It was a fruitful year for the Social Enterprise Trust in 2013, as the group based in Hartford known as reSET opened its community incubator space at 99 Pratt Street, graduated two accelerator classes for startup entrepreneurs and worked with more than 60 groups to advance the cause of business with an explicit social benefit.
But reSET’s main legislative hope, a bill that would allow for “Type-B” benefit corporations,failed for the second straight year as time ran out for a vote in the state Senate last spring.
Now the good news for reSET is that the bill, which would make it easy for companies to incorporate for a purpose other than only profit for owners, is on the fast track this year and seems like a lock to pass.
Gov. Dannel P. Malloy showed up at reSET’s Pratt Street office Tuesday to deliver his support, calling the bill a jobs measure — as social enterprise start-ups gain inspiration under the Type-B flag. If that’s not enough, the legislature’s top Democrats issued their jobs agenda for 2014 on Tuesday and the Type-B bill is high on the list of priorities.
Under the proposal, companies that incorporate at Type-B would be subject to traditional corporate laws but would also be allowed to provide a stated public benefit as part of their charter. And they would be held accountable for that, in required annual “benefit reports.”
Malloy, at reSET, wondered why a company “making 90 bags of coffee a day” must have a team of lawyers to draw up its incorporation papers if it wanted to form as a social enterprise. He was referring to A Happy Life, whose founder, Vishal Patel, and chief operating officer Onyeka Obiocha, had just explained their plan to the governor.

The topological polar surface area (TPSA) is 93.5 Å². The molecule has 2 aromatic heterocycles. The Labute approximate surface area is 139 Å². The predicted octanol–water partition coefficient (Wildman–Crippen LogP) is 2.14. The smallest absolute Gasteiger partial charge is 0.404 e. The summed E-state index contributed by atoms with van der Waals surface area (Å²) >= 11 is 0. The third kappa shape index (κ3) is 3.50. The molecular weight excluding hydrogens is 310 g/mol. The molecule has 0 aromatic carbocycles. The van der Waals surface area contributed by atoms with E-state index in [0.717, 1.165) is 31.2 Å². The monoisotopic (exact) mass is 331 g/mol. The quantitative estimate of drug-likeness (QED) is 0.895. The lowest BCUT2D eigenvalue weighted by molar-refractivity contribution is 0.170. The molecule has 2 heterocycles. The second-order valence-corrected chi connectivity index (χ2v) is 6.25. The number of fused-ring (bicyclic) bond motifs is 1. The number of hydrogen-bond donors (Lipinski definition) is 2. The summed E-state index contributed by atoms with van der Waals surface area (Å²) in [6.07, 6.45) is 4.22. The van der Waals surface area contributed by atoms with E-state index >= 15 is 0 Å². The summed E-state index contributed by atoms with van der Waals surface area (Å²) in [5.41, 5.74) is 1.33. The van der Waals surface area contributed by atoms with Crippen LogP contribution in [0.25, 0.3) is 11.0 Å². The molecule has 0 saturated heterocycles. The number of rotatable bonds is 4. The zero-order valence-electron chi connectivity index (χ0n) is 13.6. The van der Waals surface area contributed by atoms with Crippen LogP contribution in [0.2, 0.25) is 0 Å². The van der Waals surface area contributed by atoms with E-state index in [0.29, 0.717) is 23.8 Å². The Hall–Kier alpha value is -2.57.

The partners, who met at the reSET offices last summer, operate at the incubator offices there. They buy raw coffee that has been bought under Fair Trade standards, and roast and package it in Wallingford, with the goal of not only supporting Fair Trade, but, Patel explained, “using profits to develop solutions or holistic approaches to eradicating poverty in coffee-growing communities in underserved countries.
The market is, of course, heavy with boutique coffee roasting firms hoping to improve conditions where subsistence farmers grow the beans, charging somewhat higher prices — $10.99 for a 12-ounce bag in the case fo A Happy Life. “We’re not justa coffee company. We’re a lifestyle company,” Patel said, with daily online anecdotes, pictures and videos about being happy in life.
“We think we can take Fair Trade to the next level,” said Patel, who works full-time as a research assistant at the Hospital for Special Care, but expects to move full-time to the start-up firm.
After Malloy’s announcement, folks from reSET walked a half-mile in a steady rain to the state Legislative Office Building, where the commerce committee held an informational forum on the bill.
And so, two years ago reSET was on the outside looking in, opposed by the state bar association on technical language in the bill. Last year the group was in the mix with its bill, out of luck when the clock ran out. This year reSET arrives at the Capitol as full-fledged insiders.